Believe in yourself enough to classify your alternative choices as investments rather than risks.
We attorneys are generally risk-averse, careful folks – after all, that’s the reason why our clients pay us, right? We choose law school because the three years of time, money, and work spent there is a safe investment. We choose private practice because it is a safe investment of our time and work; we know that once we work in Big Law, we can get jobs anywhere else in the legal arena. But, when we consider alternative paths, we label them as risks which cause us to second-guess ourselves and our choices.
Before we left on our round-the-world trip, I considered the trip as a “risk”: it was risky for us to quit our well-paying jobs in the midst of the worst recession since the Great Depression, risky for us to create a gap in our resumes, and risky to spend our savings on a trip rather than buying a house in the down-real estate market. After spending the last 18 months on the road, I realize that we did not take a risk. We made an investment in ourselves by choosing to take a career break, working while traveling, and developing new careers. Right now, the money I lost by leaving private practice is the foundation of my investment in my future career as a novelist. I am not a novelist yet, but I believe in myself enough to invest the time, effort, and money it takes to develop that career.
How did your legal education inform the way you see the world today? Do you still identify yourself as a lawyer?
Whenever I enter a new country, I write “lawyer” on the occupation line. This is in part because explaining “writer” is trickier and in part because I will always consider myself a lawyer. I understand life, in its infinite variations across this strange and bizarre world, through my understanding of the law. When we think of injustices and triumphs across the world, they are often tied to laws and legal systems. For example, we were recently in South Africa where I was continually confronted by its past legal repressions such as Apartheid and the township systems, and I appreciated how much of the triumphs in that country occurred outside of the law, through violent and non-violent protests.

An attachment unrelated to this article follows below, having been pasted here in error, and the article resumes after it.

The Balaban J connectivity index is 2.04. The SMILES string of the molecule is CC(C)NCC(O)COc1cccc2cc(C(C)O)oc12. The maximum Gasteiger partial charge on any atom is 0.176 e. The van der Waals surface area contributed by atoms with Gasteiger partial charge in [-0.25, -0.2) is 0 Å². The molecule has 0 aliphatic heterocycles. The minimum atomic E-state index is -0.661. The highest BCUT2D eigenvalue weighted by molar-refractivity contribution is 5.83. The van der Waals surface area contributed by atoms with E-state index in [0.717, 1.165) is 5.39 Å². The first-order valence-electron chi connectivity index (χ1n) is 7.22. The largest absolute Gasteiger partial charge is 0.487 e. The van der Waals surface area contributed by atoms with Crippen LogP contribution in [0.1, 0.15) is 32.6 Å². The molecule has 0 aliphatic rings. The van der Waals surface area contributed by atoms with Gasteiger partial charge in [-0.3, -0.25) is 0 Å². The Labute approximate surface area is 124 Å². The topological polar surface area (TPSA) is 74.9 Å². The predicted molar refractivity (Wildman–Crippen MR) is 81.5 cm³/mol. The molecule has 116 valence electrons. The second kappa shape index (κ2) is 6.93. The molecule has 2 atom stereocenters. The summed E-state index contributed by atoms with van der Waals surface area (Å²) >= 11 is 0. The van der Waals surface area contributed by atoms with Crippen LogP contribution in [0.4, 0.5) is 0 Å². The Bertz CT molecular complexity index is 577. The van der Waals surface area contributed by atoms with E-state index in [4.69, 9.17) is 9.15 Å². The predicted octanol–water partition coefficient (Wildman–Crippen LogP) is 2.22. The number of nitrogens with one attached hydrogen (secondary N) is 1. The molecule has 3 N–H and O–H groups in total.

What do you see for yourself in the next five years?
– Traveling. We are leaving for Europe in July and will be spending the next 15 months there and, after that, our life is very much up in the air.
– Writing. I hope to be finished with this novel by this summer and will start on my next novel then. Hopefully, I’ll start selling these guys, but if not, I still plan to write.
– Possibly lawyering. I haven’t given up on being a lawyer and, if we return to the United States, I might consider doing contract legal work or teaching legal writing at a university (something I have done in the past and enjoyed).
– Enjoying life, most of all.
What do you have to say to those who tell me lawyers can’t have fun?
(Ummm, really, who says this to you? ‘Cause the first time we met you, you had just come back from dancing with the governor’s son in Cambodia. Ed: Um, I thought what happens in Cambodia stays in Cambodia?) To answer to your question, though, I would say that they need to meet more lawyers. Every lawyer I know works harder and plays harder than the average person, almost as if to prove to the world that we are supermen and women.
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Akila McConnell’s mind (and waistline) expands as she cooks, eats, and travels across the world with her husband and two dogs. She is currently in Savannah, Georgia, where she is partaking in too much macaroni and cheese and fried green tomatoes. Connect with her at The Road Forks, Twitter, or Facebook.